When they asked me to describe my wife
I found I couldn’t. Her face was still and steady
and clear in my mind
yet I found I couldn’t say the words to describe
her features. I went dumb, blank. A slack-jawed mute.
They glanced at one another. Eventually I found
I could spit out some small, useless details.
The single black bristle that would occasionally sprout
from her chin. Her tendency to wear bras
a few sizes too large. I hummed them the melody
of that little tune she’d sing to herself
when she was feeling particularly satisfied
with herself, but they weren’t interested.
I told them she liked Dalmatians, and saffron,
and Dolly Parton. I knew I wasn’t being helpful.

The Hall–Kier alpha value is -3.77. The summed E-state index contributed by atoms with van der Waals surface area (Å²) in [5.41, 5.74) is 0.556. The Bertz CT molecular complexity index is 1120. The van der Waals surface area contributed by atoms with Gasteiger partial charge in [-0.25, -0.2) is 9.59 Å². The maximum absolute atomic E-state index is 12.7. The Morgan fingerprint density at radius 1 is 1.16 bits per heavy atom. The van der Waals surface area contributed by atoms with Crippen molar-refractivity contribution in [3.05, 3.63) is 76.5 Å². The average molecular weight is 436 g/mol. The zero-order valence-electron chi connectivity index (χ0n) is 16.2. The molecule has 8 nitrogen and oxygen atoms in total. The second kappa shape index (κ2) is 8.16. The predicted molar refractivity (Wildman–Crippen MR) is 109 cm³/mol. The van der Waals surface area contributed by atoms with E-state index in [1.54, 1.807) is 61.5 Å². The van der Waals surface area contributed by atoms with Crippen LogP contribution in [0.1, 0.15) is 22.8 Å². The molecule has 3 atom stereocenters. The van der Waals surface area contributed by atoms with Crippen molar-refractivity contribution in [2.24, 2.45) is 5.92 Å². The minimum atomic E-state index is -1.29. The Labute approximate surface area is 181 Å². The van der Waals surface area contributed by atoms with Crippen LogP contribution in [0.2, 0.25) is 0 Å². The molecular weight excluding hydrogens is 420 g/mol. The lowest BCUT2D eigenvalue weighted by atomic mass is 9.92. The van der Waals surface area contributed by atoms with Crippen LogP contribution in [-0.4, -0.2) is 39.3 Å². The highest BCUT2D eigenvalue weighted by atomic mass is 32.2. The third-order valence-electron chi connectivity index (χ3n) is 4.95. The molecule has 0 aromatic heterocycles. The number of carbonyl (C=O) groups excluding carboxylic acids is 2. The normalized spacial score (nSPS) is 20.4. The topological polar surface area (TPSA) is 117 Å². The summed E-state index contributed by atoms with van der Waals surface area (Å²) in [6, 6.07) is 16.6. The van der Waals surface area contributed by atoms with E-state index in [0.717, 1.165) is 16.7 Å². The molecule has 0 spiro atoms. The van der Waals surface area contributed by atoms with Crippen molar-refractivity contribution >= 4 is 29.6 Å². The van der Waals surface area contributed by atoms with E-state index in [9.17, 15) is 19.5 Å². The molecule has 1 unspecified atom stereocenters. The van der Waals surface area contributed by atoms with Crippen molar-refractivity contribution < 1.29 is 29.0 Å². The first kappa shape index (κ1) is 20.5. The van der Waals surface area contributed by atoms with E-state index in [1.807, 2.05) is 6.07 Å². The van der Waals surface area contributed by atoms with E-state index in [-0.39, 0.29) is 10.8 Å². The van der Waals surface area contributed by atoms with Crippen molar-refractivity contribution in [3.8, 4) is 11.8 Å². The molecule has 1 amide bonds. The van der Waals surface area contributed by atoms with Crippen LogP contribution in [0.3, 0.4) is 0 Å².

I flipped through my phone looking for pictures
of her, but all my photos were of parking lots
and humorous church signs, the only videos I ever took
were of the stray cats we left food out for
on the back porch.
They sighed and thanked me and drove off.
You can come out now, I said when they were gone,
and she came tumbling out of my mouth,
her own words arranging themselves before me,
describing her form better than I ever could